match()The method determines whether the match is successful, returns an object if the match succeeds, Match or returns None . The common judgment method is:

' user-entered string ' if re.match (r' Regular expression ', test):    print ('OK ' )else:    print ('failed')
Slicing a string

Using regular expressions to slice a string is more flexible than a fixed character, see the normal segmentation code:

' a B   c'. Split (') ['a' ] b ' "' "' ' C ']

Well, you can't recognize contiguous spaces, try using regular expressions:

>>> Re.split (R'\s+'a b   c') ['  a"b" 'C')

No matter how many spaces can be divided normally. Add to try , :

>>> Re.split (R'[\s\,]+'A, B, C  d') [ ' a ' ' b ' ' C ' ' D ']

Try again ; :

>>> Re.split (R'[\s\,\;] +'b;; c  D') ['a']  b'c'd']

If the user enters a set of tags, next time remember to use regular expressions to convert the nonstandard input into the correct array.


In addition to simply judging whether a match is matched, the regular expression also has the power to extract substrings. The () Grouping (group) to be extracted is represented by the. Like what:

^(\d{3})-(\d{3,8})$Two groups are defined separately, and the area code and local numbers can be extracted directly from the matching string:

>>> m = Re.match (r'^ (\d{3})-(\d{3,8}) $','010-12345')>>>m<_sre. Sre_matchObject; Span= (0,9), match='010-12345'>>>> M.group (0)'010-12345'>>> M.group (1)'010'>>> M.group (2)'12345'

If a group is defined in a regular expression, you can extract the substring from the Match object using a group() method.

Notice that group(0) it is always the original string, group(1) group(2) ... Represents the 1th, 2 、...... Substring.

Extracting substrings is useful. Look at a more vicious example:

' 19:05:30 '>>> m = re.match (R'^ (0[0-9]|1[0-9]|2[0-3]|[ 0-9]) \:(0[0-9]|1[0-9]|2[0-9]|3[0-9]|4[0-9]|5[0-9]| [0-9]) \:(0[0-9]|1[0-9]|2[0-9]|3[0-9]|4[0-9]|5[0-9]| [0-9]) $', T)>>> m.groups () (' + ') ("')"

This regular expression can directly identify the legal time. However, there are times when it is not possible to fully validate with regular expressions, such as identifying dates:

' ^ (0[1-9]|1[0-2]|[ 0-9])-(0[1-9]|1[0-9]|2[0-9]|3[0-1]|[ 0-9]) $'

For ‘2-30‘ , ‘4-31‘ such illegal date, with regular or can not be recognized, or write out to be very difficult, then need to program with identification.

Greedy match

Finally, it should be noted that the regular match is a greedy match by default, which is to match as many characters as possible. For example, match the following numbers 0 :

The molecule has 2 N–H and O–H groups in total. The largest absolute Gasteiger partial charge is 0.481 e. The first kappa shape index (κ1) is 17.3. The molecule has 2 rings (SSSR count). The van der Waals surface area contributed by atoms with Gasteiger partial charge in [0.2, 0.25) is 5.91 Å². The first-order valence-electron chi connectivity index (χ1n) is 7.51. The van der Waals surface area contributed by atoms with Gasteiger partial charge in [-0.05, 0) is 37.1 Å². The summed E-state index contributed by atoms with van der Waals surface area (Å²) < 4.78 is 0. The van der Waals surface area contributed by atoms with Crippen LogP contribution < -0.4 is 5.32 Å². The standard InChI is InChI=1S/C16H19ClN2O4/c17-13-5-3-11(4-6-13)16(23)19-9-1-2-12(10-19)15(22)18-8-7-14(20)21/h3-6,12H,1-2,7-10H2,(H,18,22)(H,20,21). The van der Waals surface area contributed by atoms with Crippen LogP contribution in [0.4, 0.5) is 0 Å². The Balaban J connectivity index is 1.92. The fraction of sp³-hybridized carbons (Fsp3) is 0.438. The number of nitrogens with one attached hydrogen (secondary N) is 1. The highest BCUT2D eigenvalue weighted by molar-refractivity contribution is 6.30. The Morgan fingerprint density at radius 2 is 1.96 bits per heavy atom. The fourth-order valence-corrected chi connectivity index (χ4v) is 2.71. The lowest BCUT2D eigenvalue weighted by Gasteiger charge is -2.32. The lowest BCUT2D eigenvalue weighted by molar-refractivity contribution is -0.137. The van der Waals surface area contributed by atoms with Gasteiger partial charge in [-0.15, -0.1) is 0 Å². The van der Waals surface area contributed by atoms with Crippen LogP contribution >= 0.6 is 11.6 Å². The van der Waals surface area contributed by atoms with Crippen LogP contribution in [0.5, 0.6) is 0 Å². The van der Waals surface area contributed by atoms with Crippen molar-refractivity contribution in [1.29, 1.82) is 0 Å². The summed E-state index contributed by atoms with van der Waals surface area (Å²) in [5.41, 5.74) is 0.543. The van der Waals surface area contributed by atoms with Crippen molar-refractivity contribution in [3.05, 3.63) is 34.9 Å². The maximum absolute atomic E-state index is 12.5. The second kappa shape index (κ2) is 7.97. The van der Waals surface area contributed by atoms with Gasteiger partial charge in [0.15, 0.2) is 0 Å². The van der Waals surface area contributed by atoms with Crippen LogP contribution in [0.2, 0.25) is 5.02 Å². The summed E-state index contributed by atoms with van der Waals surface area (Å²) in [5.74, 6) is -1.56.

>>> Re.match (R'^ (\d+) (0*) $'102300'). Groups ()('102300')

Because \d+ of the greedy match, directly the back of 0 all matching, the result 0* can only match the empty string.

\d+a non-greedy match (that is, as few matches as possible) must be used in order to match the latter 0 and add a ? \d+ non-greedy match to it:

>>> Re.match (R'^ (\d+?) (0*) $'102300'). Groups () ('1023')  'xx')

When we use regular expressions in Python, two things are done inside the RE module:

    1. Compiles the regular expression, if the regular expression string itself is illegal, will error;

    2. Use the compiled regular expression to match the string.

If a regular expression is to be reused thousands of times, for efficiency reasons, we can precompile the regular expression and then reuse it without compiling this step, directly matching:

>>>import re# Compile:>>> Re_telephone = Re.compile (r'^ (\d{3})-(\d{3,8}) $') # using:>>> Re_telephone.match ('010-12345'). Groups () ('010','12345')>>> Re_telephone.match ('010-8086'). Groups () ('010','8086')

The regular expression object is generated after compilation, because the object itself contains a regular expression, so the corresponding method is called without giving a regular string.


The regular expression is very powerful, it is impossible to finish it in a short section. You can write a thick book if you want to know everything about the regular. If you frequently encounter problems with regular expressions, you may need a reference book for regular expressions.

Reference source


41 Regular Expressions